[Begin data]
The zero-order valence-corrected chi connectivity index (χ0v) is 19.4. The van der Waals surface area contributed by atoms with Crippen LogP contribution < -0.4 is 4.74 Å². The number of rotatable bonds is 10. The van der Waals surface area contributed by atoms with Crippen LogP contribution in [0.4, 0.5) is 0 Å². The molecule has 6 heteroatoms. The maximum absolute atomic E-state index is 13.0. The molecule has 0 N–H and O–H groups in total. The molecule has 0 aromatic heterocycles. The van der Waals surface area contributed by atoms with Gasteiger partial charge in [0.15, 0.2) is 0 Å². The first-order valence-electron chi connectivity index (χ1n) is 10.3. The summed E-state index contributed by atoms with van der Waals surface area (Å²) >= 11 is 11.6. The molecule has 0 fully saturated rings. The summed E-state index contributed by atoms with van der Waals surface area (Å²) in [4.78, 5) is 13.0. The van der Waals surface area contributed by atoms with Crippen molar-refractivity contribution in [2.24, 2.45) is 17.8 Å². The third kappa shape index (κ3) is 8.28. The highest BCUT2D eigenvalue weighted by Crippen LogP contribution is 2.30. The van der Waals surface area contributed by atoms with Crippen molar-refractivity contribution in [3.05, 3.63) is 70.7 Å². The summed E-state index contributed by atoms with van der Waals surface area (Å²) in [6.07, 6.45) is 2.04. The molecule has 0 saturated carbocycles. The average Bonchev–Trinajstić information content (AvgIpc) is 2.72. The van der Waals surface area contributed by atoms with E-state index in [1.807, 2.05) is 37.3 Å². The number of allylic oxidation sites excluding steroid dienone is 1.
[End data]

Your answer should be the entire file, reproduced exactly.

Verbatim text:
The zero-order valence-corrected chi connectivity index (χ0v) is 19.4. The van der Waals surface area contributed by atoms with Crippen LogP contribution < -0.4 is 4.74 Å². The number of rotatable bonds is 10. The van der Waals surface area contributed by atoms with Crippen LogP contribution in [0.4, 0.5) is 0 Å². The molecule has 6 heteroatoms. The maximum absolute atomic E-state index is 13.0. The molecule has 0 N–H and O–H groups in total. The molecule has 0 aromatic heterocycles. The van der Waals surface area contributed by atoms with Gasteiger partial charge in [0.15, 0.2) is 0 Å². The first-order valence-electron chi connectivity index (χ1n) is 10.3. The summed E-state index contributed by atoms with van der Waals surface area (Å²) >= 11 is 11.6. The molecule has 0 fully saturated rings. The summed E-state index contributed by atoms with van der Waals surface area (Å²) in [4.78, 5) is 13.0. The van der Waals surface area contributed by atoms with Crippen molar-refractivity contribution in [2.24, 2.45) is 17.8 Å². The third kappa shape index (κ3) is 8.28. The highest BCUT2D eigenvalue weighted by Crippen LogP contribution is 2.30. The van der Waals surface area contributed by atoms with Crippen molar-refractivity contribution in [3.05, 3.63) is 70.7 Å². The summed E-state index contributed by atoms with van der Waals surface area (Å²) in [6.07, 6.45) is 2.04. The molecule has 0 saturated carbocycles. The average Bonchev–Trinajstić information content (AvgIpc) is 2.72. The van der Waals surface area contributed by atoms with E-state index in [1.807, 2.05) is 37.3 Å². The number of allylic oxidation sites excluding steroid dienone is 1.